This is an experimental recipe to have more than 1 slave on your MySQL database on dotCloud.
It works like this:
- Deploy one MySQL master/slave service (as usual).
- Add a bunch of separate MySQL standalone (non scaled) services.
- Reconfigure those separate services as slaves of the first one.
- Manually tweak your code to connect either to the master/slave service (for write ops) or to one of the standalone slaves (for read-only things).
This is alpha, and can probably break in many ways. If the main master/slave service does a failover, you might have to manually resync the slaves. The procedure is not complex, but it can take some time if you have a big database.
Add the content of the provided dotcloud.yml file to your dotcloud.yml
build file. You don't have to include the
dbwrite section if you
want to use an existing database. You can add more
if you need to.
dbmanager directory to your code.
If you changed the name of the
dbwrite service, or if you added more
slaves, you need to edit
dbmanager/startsync to set
SLAVES environment variables.
dotcloud run myapp.dbmanager ./startsync.
After runing the
startsync script, the slave DB credentials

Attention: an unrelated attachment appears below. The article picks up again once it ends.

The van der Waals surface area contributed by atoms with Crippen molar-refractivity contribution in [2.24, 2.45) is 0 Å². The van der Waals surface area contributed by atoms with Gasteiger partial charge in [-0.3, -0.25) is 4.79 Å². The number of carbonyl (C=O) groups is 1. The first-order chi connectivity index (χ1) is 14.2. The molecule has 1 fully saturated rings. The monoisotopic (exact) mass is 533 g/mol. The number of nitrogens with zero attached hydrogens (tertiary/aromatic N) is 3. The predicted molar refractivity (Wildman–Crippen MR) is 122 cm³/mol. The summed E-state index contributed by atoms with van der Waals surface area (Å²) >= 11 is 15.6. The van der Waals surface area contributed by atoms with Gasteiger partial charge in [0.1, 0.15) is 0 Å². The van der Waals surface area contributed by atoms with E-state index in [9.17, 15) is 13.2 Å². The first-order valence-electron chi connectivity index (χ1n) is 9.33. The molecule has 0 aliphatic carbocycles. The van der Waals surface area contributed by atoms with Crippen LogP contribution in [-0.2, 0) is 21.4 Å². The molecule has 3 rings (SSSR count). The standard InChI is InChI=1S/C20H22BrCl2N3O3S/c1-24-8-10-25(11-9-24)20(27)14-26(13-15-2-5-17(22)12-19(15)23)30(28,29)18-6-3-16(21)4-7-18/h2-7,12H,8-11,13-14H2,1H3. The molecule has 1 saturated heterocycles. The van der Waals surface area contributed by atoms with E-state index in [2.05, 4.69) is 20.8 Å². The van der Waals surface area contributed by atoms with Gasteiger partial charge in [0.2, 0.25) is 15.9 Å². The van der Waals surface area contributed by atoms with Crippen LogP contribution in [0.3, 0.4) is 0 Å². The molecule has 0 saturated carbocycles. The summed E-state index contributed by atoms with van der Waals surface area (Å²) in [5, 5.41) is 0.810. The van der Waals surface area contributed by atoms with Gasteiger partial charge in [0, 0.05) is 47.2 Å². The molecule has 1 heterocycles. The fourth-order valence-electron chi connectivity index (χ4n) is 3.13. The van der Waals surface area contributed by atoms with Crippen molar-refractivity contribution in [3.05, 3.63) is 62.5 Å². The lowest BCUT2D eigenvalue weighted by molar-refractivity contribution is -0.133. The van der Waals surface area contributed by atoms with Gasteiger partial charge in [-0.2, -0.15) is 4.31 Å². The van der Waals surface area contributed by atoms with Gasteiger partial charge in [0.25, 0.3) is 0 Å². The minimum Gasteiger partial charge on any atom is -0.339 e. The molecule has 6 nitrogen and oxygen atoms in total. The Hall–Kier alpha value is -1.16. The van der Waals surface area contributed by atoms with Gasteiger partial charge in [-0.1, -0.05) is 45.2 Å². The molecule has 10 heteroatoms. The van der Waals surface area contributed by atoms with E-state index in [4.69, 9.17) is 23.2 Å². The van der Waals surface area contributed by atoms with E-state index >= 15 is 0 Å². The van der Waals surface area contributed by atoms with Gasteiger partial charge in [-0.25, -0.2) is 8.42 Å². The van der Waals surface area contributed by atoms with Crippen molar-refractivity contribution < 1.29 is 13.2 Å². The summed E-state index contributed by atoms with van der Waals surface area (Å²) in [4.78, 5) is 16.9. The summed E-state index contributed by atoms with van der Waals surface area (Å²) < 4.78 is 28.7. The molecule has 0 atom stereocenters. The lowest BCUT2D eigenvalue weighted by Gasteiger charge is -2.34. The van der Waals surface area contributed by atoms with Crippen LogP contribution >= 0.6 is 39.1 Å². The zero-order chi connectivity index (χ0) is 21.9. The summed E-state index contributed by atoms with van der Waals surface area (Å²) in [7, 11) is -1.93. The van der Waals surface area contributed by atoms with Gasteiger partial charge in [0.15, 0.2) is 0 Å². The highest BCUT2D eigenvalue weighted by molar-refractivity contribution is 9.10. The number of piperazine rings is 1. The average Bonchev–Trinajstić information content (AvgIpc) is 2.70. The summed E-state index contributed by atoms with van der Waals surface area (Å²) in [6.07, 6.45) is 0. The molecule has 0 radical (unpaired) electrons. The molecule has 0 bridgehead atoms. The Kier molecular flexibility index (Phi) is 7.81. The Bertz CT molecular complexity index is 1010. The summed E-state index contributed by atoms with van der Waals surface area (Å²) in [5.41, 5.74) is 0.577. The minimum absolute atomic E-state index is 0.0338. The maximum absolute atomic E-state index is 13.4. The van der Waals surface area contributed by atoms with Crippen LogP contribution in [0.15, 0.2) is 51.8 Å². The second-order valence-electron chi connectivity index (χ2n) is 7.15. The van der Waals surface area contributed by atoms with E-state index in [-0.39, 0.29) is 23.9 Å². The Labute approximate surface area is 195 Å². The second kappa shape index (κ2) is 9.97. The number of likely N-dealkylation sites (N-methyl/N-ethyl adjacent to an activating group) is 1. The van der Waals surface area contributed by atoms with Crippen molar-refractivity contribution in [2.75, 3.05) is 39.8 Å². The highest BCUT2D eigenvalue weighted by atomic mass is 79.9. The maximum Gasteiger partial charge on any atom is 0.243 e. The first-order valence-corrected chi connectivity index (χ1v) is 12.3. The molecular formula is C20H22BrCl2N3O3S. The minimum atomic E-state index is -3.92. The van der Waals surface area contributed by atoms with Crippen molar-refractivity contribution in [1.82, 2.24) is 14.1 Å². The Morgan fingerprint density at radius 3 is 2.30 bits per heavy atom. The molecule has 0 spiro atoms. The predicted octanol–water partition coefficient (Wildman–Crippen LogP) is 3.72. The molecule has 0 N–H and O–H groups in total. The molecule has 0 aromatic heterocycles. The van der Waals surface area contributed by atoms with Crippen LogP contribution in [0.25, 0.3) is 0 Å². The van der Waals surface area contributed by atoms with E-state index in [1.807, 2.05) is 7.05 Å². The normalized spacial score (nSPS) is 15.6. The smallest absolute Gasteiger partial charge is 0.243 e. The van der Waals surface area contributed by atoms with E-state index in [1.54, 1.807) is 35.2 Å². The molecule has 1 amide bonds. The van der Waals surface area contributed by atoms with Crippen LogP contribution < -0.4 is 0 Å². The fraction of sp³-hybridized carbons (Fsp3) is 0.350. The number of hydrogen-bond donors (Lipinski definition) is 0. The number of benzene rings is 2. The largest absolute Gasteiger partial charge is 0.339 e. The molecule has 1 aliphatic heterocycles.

will be wiped out, and replaced with those of the master DB.
So, when connecting to the slave DB
dbread1, remember to use the
host and port shown by
dotcloud info myapp.dbread1, but the
login and password shown by
dotcloud info myapp.dbwrite!
Just to make it clear:
dotcloud info myapp.dbread1 will
still show the old, invalid credentials for the slave databases.
dotcloud info in that case: it does not
know that you have changed the MySQL root password (by setting
up synchronization with another database).
- guess dbwrite and dbread services by parsing
startsyncso it waits for all servers to be ready
- write a crude HTTP service to expose replication status
- add a long running process to check replication status, and optionally force a full resync
- add a mysql proxy service to automate query routing